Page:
After hearings at the California Legislature in January demonstrated widespread student, staff, faculty and public opposition to the monopoly deal being proposed with Microsoft, GTE, Hughes and Fujitsu, university officials were forced to scrap their initial plans for the so-called California Education Technology Initiative (CETI) and begin renegotiating the deal without some of the monopoly concessions in the original proposal.
Without those provisions, however, the partners, especially Microsoft, no longer showed much interest in guaranteeing the $300 million in loans they had originally promised for upgrading technology and telecommunications systems throughout the university. As NetAction noted earlier, the proposed CETI deal was a financial boondoggle for taxpayers in the state. Without the ten-year captive customer base promised in the original deal, it's hardly surprising that the corporate partners are not as eager to sign onto a deal.
Hughes was also dropped from the negotiations, but no deal with GTE or Fujitsu is in sight. The state Legislature made it clear that they wanted to hold hearings before any new deal was approved. Consequently, with the spring school term about to end, there is an understanding that no deal will be approved until a full review can take place in the fall.
Given that Microsoft, GTE and university officials hoped the deal would be quietly approved last fall, it is a victory that students, faculty, staff and the public have won the right to further review before any deal is approved.
NetAction will continue to monitor the CETI proposal, given our continuing concerns. While Microsoft will no longer be a full partner in the deal, we want to make sure that no exclusive licensing deals are signed with Microsoft. Also, GTE's continued participation in building a private telecommunications network could be a threat to telecommunications competition in the state.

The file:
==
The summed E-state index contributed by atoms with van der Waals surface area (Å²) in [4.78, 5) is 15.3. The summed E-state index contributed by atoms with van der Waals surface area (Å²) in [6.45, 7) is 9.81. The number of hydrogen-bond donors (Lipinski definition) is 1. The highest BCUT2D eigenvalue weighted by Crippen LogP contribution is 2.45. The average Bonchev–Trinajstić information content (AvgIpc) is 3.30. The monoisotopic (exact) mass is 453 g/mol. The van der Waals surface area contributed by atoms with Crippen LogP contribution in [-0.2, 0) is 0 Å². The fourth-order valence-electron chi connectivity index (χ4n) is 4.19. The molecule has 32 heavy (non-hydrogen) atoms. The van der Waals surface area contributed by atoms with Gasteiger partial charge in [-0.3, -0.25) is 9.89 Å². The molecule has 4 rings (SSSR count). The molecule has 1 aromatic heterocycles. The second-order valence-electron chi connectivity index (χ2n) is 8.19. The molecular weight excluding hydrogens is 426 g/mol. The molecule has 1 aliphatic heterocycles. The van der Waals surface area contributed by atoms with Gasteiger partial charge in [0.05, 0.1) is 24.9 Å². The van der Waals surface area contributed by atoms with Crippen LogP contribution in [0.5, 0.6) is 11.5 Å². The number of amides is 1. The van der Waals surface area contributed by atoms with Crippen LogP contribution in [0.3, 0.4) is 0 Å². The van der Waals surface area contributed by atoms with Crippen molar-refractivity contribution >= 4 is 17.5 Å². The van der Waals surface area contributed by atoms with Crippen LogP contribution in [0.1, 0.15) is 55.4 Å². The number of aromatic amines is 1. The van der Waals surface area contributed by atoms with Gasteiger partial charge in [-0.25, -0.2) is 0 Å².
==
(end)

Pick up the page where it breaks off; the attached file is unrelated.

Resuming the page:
For background on CETI, see the Micro$oft Monitor No. 20 and subsequent issues.
For a speculative look at what the world of software and information technology will look like A.M.-- after Microsoft -- check out the article "After Microsoft" at http://future.sri.com/bip/ScanTOC/AM-S2133.html.
The article was written by Bob Jacobson, senior consultant with the Business Intelligence Center at SRI (and also a member of NetAction's Advisory Board). Jacobson looks beyond the new millennium and envisions a world in which Microsoft has been divested into five separate companies: the BabySofts. By pondering the unthinkable (a world without Microsoft as we know it), Jacobson identifies discontinuities and other currently dormant factors that are likely to play an important role in any transformation that the computing and networking world will experience after Microsoft.
(An earlier version of this article was published in NetAction Notes No. 36.)
Bill Gates may envision the Internet as one vast toll-road for the Microsoft monopoly, but that isn't a vision shared by Brian Behlendorf, Eric Allman, Greg Olson, Larry Wall, Paul Vixie, or a host of other software developers whose names are not nearly as well known, but whose work we rely on every time we visit cyberspace. What these individuals have in common with each other -- and what distinguishes them from Gates -- is that the products they developed are available for free to anyone who wants to use them. Behlendor lead the team that developed the Apache web server, which runs more than 50% of all Web sites; Allman and Olson are responsible for sendmail, the program that routes more than 75% of the Internet's email, Wall developed the Perl computer language used to create and manage most web sites, and Vixie is responsible for BIND, the software that provides the domain name service (DNS) for the entire Internet.
These individuals, and other software developers who create "freeware" products, do so with publicly available source code, rather than proprietary source code like that used by Microsoft. The non-profit Software in the Public Interest uses the term "open source" to describe software programs created from publicly available source code and distributed for free. For a complete description of "open source" criteria, see http://www.opensource.org/.